Fourth-quarter earnings at JPMorgan Chase & Co. soared 68 percent on strong investment banking growth and a gain from the sale of the bank's corporate trust business.
But credit quality weakened somewhat, as it has at other major banks, suggesting that both commercial and individual customers are having more trouble keeping up with their bills.
The New York-based bank, the nation's third largest, said Wednesday that net income was $4.53 billion, or $1.26 a share, in the October-December period, up from $2.7 billion, or 76 cents a share, a year earlier.
Excluding the $622 million after-tax gain on the sale of its trust business, net income was $3.9 billion, or $1.09 a share.
That was well ahead of the 95 cents projected by analysts surveyed by Thomson Financial.
Revenue was $16.05 billion, slightly above the analysts' expectation, and 19 percent ahead of the $13.48 billion reported in the fourth quarter of 2005.
JPMorgan Chase shares were up 61 cents, or 1.2 percent, at $49.00 in premarket trading.
On Tuesday, San Francisco-based Wells Fargo & Co., the nation's fifth largest bank, reported a 13 percent increase in fourth-quarter earnings, while U.S. Bancorp eked out an improvement.
But credit losses increased at both banks, and some analysts believe the weakening housing market and slowing economy are affecting credit quality and worry it could worsen in coming months.
JPMorgan Chase's Chief Executive Officer Jamie Dimon, who also assumed the role of chairman at the start of the year, said in a statement accompanying the earnings report that he was pleased with "both record revenue and income from continuing operations."
In the investment banking division, he said, "fees were at a record level and markets results improved significantly from the prior year."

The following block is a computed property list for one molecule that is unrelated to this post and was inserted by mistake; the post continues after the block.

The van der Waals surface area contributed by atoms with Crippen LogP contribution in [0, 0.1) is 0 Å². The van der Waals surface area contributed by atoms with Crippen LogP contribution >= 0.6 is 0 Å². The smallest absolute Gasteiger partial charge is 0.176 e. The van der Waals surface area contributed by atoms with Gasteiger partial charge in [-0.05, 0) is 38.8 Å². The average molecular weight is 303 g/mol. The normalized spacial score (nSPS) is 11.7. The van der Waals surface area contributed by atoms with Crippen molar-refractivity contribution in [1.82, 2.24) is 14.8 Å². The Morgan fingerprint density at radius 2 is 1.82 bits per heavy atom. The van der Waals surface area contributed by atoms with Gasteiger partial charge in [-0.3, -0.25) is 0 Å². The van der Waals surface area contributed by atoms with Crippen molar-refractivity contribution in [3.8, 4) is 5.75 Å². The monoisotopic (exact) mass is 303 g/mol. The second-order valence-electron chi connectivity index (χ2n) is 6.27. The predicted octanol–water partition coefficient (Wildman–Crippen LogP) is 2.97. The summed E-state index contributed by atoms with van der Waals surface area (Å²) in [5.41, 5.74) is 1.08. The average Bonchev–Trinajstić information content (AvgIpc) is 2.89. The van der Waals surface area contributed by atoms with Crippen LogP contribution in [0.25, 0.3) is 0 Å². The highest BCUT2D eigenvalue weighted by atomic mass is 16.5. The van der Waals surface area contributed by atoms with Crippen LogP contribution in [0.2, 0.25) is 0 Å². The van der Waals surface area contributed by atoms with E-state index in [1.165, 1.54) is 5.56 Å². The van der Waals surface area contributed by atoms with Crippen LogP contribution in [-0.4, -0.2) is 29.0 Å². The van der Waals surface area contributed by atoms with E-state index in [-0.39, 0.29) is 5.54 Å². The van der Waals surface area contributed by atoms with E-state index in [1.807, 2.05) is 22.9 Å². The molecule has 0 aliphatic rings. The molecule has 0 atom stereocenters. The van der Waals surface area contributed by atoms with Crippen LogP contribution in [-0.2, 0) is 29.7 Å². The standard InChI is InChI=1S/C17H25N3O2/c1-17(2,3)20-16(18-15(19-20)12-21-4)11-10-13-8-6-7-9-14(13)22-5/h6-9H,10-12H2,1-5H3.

Dimon said the integration process was going well with the bank branches it obtained from the Bank of New York in exchange for its corporate trust operations.
Dimon, CEO since the beginning of 2006, replaced William B. Harrison Jr. as chairman on his retirement Dec. 31.
Dimon has been warning for some time that the stellar credit conditions _ which reflected a growing economy and reform of national bankruptcy laws in the fall of 2005 _ could not continue. In fact, weaker credit quality has begun showing in several divisions.
JPMorgan's strongest fourth-quarter performance came from the investment bank, where net income grew 51 percent to $1 billion in the October-December period from $667 million a year earlier on record revenue. Still, the provision for credit losses in this division rose to $63 million from $7 million in the third quarter.
In retail financial services, revenue increased but net income declined to $718 million in the fourth quarter from $803 million a year earlier. Results reflected a loss on a mortgage loan portfolio, acquisition of the Bank of New York consumer business and absence of an insurance business that was sold in July 2006, the bank said.
Provisions for credit losses rose to $262 million in the quarter from $158 million a year earlier.
In card services, net income more than doubled to $719 million from $302 million a year earlier. The provision for credit losses of $1.28 billion was down from a year earlier but slightly higher than the $1.27 billion of the third quarter.
For the year, JPMorgan Chase reported net income of $14.44 billion, or $4.04 a share, up from $8.48 billion, or $2.38 a share in 2005. Revenue was $61.4 billion, up from $53.7 billion in 2005.